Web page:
The third day of our trip featured some serious hammering. We had a tailwind with us, the road was in great shape, scenic, and flat. Before we knew it, we had made Yachats and our breakfast stop at the Green Salmon, some 20 miles into the ride. The Green Salmon now occupies a special place in bike tour lore as the second best breakfast stop ever (you can find my favorite by checking out Day 4 of my Portland to San Francisco bike tour or just wait another day into this one!).
This establishment is very green/organic/vegan/gluten-free, which sometimes can almost be a turnoff for me. However, in this case, we had chocolate croissants and scones and mexican coffee and chai lattes and everything was absolutely delicious. The service was warm and friendly and the Green Salmon was packing a full house, another good sign, yet we were able to occupy a great table outside next to our bikes. A very worthwhile stop, indeed!
Post-meal, we continued on a solid pace, finding our rhythm in a way we had failed to truly do on the first couple days. This section of Oregon coast is not only good riding, though.
To me, Cape Perpetua is the Big Sur of Oregon. The stretch of coastal beauty that we passed on the second half of the day’s ride made serious attempts at outstripping Big Sur as the most spectacular coastline I’ve witnessed in the USA.
Cape Perpetua has many of the same elements as Big Sur, including: jagged coastline, heavily forested sections, windswept vistas, impressively built depression-era bridges (and some new ones, too), and serpentine roads that wind their way up and down the coastal hills. In addition, the areas approaching and past the city of Florence feature sand dunes that seem entirely out of place in such close proximity to the dense greenery of the adjacent forests.
After managing to side-step the biggest tourist trap on the Oregon coastal bike route (for just a bit more about the Sea Lion Caves, read here), we ran into the third or fourth sign we’d seen of a cartoon horse asking us to “come ride with me.” Apparently, some enterprising fellow with a stable full of horses has colonized the Oregon coastline with horseback riding venus. The horse pictured below seemed pretty mellow…in that it did not move more than an inch or two as I moved all around it taking photos (it also appeared to be the oldest horse in the history of the world, so maybe that’s why).
Along the Oregon section of the Pacific Coast Route, one runs into a number of these coastal chains, such as the ever-present Mazatlan Mexican restaurant, Mo’s Restaurant, and Dutch Brothers Coffee (a preponderance of drive-thru coffee stands in general, really). Mo’s restaurant is a staple of seaside Oregon towns, despite having universally low ratings on Yelp. We were told by a fellow touring cyclist that we should put the reviews aside and give it a fair try, particularly the clam chowder, but we didn’t really have a good opportunity to take on that challenge.
Before continuing on with the fun parts of this post, I must point out that for touring cyclists, a great opportunity presents itself upon entering the northern end of Florence. Just across the street along the main route sits a laundromat with good and fast machines, where one might also rest a sore backside on a cushy couch, charge electronics, and utilize free wi-fi. It’s called 37th St. Coin-Operated Laundromat and Showers.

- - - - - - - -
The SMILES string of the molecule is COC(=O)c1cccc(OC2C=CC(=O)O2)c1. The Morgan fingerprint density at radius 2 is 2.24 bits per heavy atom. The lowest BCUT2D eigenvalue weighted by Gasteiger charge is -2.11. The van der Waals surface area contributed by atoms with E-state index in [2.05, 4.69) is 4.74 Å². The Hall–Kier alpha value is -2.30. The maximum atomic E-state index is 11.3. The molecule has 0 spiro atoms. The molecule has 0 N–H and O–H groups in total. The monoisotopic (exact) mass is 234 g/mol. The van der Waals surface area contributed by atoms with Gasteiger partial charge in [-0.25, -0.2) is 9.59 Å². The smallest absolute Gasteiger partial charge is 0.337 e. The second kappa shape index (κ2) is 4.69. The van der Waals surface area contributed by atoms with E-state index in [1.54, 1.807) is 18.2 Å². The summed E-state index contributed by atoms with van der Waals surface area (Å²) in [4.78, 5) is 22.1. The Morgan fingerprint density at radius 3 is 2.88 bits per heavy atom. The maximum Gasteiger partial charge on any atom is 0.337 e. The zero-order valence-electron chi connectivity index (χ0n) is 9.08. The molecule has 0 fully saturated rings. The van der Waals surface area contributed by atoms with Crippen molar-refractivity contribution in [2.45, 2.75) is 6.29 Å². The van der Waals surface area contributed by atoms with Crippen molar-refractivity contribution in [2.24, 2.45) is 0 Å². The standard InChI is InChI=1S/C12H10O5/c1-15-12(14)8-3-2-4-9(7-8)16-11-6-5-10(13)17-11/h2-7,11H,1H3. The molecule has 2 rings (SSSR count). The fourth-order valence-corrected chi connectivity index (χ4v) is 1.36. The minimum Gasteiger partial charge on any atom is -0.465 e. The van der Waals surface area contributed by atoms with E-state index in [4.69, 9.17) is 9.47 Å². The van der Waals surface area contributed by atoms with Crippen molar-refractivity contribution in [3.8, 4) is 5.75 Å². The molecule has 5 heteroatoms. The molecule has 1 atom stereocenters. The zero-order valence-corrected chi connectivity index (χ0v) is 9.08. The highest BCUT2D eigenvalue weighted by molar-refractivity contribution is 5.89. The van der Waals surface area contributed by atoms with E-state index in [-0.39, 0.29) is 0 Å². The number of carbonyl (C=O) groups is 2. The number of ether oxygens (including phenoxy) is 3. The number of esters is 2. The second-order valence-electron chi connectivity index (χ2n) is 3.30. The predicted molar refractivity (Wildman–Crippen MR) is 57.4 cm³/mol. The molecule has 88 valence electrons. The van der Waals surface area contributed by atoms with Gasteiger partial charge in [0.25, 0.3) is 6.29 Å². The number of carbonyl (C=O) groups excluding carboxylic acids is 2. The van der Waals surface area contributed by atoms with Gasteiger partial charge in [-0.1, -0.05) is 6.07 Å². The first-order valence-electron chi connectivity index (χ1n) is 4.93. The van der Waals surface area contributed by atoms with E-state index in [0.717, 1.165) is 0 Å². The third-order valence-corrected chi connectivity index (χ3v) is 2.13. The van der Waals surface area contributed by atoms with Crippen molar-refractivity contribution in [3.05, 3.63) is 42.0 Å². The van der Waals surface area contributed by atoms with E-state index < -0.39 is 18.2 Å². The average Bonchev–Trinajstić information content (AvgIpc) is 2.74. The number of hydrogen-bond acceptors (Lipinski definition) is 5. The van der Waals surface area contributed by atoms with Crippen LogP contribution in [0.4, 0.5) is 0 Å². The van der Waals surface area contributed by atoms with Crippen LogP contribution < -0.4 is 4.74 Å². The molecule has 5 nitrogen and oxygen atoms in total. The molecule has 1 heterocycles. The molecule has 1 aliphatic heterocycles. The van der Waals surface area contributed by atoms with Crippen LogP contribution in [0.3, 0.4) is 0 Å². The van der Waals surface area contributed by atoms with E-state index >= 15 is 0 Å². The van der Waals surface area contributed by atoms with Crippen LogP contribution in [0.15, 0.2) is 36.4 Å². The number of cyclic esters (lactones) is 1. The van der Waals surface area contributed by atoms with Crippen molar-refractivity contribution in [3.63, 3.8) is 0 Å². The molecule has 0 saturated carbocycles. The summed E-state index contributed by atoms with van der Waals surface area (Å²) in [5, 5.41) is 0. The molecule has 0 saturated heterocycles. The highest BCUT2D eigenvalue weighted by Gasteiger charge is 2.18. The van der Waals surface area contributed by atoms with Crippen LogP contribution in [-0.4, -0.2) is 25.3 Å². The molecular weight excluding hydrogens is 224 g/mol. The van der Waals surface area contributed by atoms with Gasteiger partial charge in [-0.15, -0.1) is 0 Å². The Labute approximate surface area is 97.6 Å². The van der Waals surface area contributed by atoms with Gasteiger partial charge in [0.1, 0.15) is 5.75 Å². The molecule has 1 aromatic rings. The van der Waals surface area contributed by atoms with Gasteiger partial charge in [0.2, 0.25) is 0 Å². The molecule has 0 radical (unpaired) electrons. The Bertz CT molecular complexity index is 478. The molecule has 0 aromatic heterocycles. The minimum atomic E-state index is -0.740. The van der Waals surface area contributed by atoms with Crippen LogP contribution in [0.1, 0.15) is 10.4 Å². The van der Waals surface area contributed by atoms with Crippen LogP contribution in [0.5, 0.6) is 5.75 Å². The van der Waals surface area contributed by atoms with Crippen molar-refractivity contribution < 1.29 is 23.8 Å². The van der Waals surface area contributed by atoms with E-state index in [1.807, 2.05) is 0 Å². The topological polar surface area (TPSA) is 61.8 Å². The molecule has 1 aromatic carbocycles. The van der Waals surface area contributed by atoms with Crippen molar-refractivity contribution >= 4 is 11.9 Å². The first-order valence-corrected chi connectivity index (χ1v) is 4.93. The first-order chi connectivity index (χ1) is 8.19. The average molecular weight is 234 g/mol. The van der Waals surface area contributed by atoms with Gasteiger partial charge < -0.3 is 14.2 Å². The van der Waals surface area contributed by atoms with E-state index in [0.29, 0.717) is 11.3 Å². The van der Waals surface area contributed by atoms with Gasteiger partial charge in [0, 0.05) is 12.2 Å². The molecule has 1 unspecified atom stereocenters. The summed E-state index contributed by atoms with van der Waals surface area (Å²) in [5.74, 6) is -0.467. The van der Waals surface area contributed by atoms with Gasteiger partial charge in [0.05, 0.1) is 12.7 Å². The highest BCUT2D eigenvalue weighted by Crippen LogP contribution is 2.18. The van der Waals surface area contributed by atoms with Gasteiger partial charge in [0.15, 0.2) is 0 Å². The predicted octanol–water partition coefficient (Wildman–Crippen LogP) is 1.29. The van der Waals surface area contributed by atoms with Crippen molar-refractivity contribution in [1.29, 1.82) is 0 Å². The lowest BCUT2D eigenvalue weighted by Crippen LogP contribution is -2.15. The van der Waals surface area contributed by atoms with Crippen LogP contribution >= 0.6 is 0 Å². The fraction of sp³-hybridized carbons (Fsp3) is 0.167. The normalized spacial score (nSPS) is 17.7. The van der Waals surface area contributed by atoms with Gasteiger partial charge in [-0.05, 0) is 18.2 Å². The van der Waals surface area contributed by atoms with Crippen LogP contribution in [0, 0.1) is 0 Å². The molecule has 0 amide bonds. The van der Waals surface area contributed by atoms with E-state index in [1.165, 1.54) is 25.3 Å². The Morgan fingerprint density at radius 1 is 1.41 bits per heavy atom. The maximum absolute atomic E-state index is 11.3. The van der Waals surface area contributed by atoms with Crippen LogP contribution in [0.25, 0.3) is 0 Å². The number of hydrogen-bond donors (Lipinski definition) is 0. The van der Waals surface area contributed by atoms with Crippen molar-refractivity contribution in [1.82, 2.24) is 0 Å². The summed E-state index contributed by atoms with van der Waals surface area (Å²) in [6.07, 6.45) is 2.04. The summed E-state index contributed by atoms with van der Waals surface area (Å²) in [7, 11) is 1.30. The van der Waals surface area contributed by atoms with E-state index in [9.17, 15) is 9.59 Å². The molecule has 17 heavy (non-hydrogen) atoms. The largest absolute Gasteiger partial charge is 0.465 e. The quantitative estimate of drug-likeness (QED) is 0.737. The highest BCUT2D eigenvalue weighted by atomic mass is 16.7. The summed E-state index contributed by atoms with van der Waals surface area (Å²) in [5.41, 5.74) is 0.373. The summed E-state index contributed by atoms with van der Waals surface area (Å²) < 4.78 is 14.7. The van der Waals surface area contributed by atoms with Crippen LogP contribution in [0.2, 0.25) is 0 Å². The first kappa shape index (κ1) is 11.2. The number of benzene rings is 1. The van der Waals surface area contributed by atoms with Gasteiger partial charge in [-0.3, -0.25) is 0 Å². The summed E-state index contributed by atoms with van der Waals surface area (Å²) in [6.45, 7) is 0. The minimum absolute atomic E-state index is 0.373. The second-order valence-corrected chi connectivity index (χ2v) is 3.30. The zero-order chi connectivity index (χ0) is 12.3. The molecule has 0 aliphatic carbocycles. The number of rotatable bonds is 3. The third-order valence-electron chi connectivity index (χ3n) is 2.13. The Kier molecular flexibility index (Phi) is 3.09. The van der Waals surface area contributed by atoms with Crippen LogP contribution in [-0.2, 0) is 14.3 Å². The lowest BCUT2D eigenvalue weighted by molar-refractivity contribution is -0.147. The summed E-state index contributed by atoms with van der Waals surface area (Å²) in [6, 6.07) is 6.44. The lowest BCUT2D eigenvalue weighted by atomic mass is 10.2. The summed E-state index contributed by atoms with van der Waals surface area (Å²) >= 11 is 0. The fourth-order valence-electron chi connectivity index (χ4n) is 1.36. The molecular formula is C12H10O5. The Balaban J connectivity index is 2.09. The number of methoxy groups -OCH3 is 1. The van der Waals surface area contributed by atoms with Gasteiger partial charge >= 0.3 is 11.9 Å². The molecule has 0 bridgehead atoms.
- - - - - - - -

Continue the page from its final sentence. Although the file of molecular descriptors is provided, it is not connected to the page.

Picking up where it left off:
After the laundry stop, a consistent tailwind pushed us into the town proper and over the bridge towards our camp for the night, Honeyman State Park. I had high hopes for this campsite, because on a previous bike trip it had been a true highlight of bicycle touring camaraderie, and we were certainly not disappointed. As we set up camp on the edge of the communal firepit, cyclists came into the hiker/biker site by their ones and twos until at least a dozen of us had settled in for the night.
After a beer run with the Belgian and Dutch riders, Anthony and I made friends with another touring cyclist, Matt, and wandered over to the sand dunes, for which this place is well-known. The sand dunes at Honeyman State Park make for a great sunset backdrop; some of the best images of the tour were framed here. We walked and sometimes sprinted up a few of the dunes, looking for the ocean, but after a number of botched attempts, settled into admiring the sun’s last rays pushing through a distant grove of trees. This is a magical place.
Upon our return to camp, we walked the ridiculously long route to pick up firewood and then set about starting a fire in misty conditions. We called upon our eagle scout of the camp, Matt, to make damp wood burn, but his efforts led to only brief glimmers of flickering hope.
After an hour of trying, which included help from a 60-year-old touring cyclist who brought EVERYTHING along with him and another who poured straight-up cooking fuel onto the wood, I felt better about my own fire-building failures. In the end, our Belgian compatriot came through when he added to the mix a gigantic candle he had been grudgingly lugging along for the last week. From that point, the fire burned well, surpassed only by the communal alcohol and storytelling.
Towards the end of the night, as one-by-one, just as they’d come, the fire-gazers returned to their tents to bed down, the Belgian and I got on the topic of pro cycling: the wet and cobbled stage 5 of this year’s Tour de France, why Boonen and not Gilbert is still the Belgian hero, and the recent, exciting GC battle at the Vuelta Espana. The Belgian was impressed that an American new anything about European racing and I was happy to be able to share my thoughts with an equal-versed cycling fanatic. Add Belgium to my list of places to visit and visit soon!